Towards the end of 2022, Lego announced that the 10th year of the Lego Friends range would be the last for the characters that children had loved for a decade and that there would be a new generation introduced for Year 11. This is even harsher than Leonardo DiCaprio’s 25-year-old age limit.
At first, some people were upset by the reboot that seemingly came out of nowhere, but I am fully on board for this. Lego has cited the reason for the change as being that 3 in 4 children feel that there aren’t enough toys that represent them. Given that kids use play to understand themselves, their emotions, and the world around them, that’s pretty serious. It’s for this reason that the new Lego Friends characters are more diverse, with a range of ethnicities, neurodivergences, limb differences, and even a dog in a wheelchair (not as exciting as a person in a wheelchair, but a start, I guess). There’s a character with down syndrome, one with anxiety, and an adventurous, sports-mad kid with one hand. There’s also some talk of being inclusive of gender, but there’s no word whether this means there will be characters that go beyond the binary or just that there will be more male mini-dolls now.
To get a sense of the new Lego Friends range, I got sent a review copy of the Heartlake International School (985 pieces for $159.99), which proved itself an interesting build but is visually the least interesting set across the entire new range.
The outside of the building is boxy and bland compared to previous Friends schools, like Andrea’s Theatre School or Emma’s Art School (which, incidentally, is only 100 pieces smaller but $50 cheaper). Both the artsy schools were more sculptural in their shapes and embellishments. Granted, Friends sets are for play, so they don’t need to have the display value of, say, a modular building. But kids are more likely to display and play with something they like the look of, and I fear the International School went too boring with the exterior design, which also means a slightly more boring build. This is particularly stark when compared to the new Downtown Flower and Design Stores set ($249.99), which is more interesting to look at, appears to be more interesting to build and has more play and narrative elements. Or Autumn’s House ($109.99), which is also visually much more appealing and offers more play opportunities.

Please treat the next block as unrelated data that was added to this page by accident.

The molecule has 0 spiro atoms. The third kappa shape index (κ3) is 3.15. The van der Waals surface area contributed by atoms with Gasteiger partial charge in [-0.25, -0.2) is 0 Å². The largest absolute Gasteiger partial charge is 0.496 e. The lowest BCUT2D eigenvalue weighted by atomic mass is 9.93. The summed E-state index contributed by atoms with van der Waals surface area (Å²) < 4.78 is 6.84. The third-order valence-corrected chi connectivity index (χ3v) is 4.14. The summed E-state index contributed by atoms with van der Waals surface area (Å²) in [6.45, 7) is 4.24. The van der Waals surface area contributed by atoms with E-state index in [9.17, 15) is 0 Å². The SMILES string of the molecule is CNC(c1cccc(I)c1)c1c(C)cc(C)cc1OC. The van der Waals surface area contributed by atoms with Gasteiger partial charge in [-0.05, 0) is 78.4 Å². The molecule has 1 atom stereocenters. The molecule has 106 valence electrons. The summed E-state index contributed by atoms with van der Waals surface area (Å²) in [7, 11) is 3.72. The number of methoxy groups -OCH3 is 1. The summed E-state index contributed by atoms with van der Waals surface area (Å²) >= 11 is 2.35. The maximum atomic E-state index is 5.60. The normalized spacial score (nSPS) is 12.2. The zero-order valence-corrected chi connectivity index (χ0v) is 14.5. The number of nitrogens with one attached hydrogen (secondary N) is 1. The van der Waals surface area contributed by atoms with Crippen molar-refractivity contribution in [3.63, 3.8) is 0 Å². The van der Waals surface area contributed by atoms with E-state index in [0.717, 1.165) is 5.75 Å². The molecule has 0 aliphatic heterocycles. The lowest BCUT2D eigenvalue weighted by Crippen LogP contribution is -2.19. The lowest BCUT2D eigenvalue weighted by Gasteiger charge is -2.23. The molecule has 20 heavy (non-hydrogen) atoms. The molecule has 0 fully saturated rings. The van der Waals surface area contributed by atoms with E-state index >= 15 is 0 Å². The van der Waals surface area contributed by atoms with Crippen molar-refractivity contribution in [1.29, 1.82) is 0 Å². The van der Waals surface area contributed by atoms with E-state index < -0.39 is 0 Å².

That’s not to say that the whole school exterior is without interesting techniques or out-of-the-box ideas. The unusual window placement creates a great effect, and the open stairs leading to an OH&S violation of a terrace garden look bright and colourful.
While the outside and shell of the school are a bit boring, there are lots of fun little elements inside. I love the details in the science labs, like the Bunsen burner and skeleton. The media lab is an interesting insight into how two of the characters are wannabe influencers/content creators (going off the descriptions, Nova’s main character trait is that she has 3 million followers, and Olly wants to be famous). There are so many little props for play, and little things kids can use to spruce up their schools when they decide they could build it better. After all, Lego instructions are just suggestions, and kids are great at this stuff.
Plus, the character of Autumn is included, and she’s built with a basketball in her hand, first introducing her to kids not through her disability but through her interests, which will be important for kids with limb differences to see themselves in the toys they play with.
But the sticking point on this whole build is the school part, which is admittedly most of the parts in a school set. The construction looks and feels haphazard and for play purposes, it would have been nice if there had been hallways or doorways connecting the classrooms. As a child, most of the grizzly murders that happened in my school and hospital playsets happened in the hallways so there were fewer witnesses, and to make the travel of the stretcher of my Playmobil ambulance more interesting. In teen and tween TV dramas, most of the big conversations between characters happen in hallways and locker rooms. Where are these kids going to orchestrate the walk and talks as they build exposition between the mini dolls?
All up, the Heartlake International School is a slight disappointment in a range that otherwise appears to be kicking absolute goals. Almost all the other sets launched in this wave look really fun and interesting. There is some cool stuff in the school, but compared to other Friends school sets, it just doesn’t have the same wow factor. However, the school has done a good job to set up the interests and priorities for these new kids. There are solar panels, trees, sporting facilities, and a nod towards STEAM subjects. I’m really looking forward to seeing where this Friends range takes these characters, and how they manage to express neurodiversity through toys.
The Lego Friends Heartlake International School is available in stores now.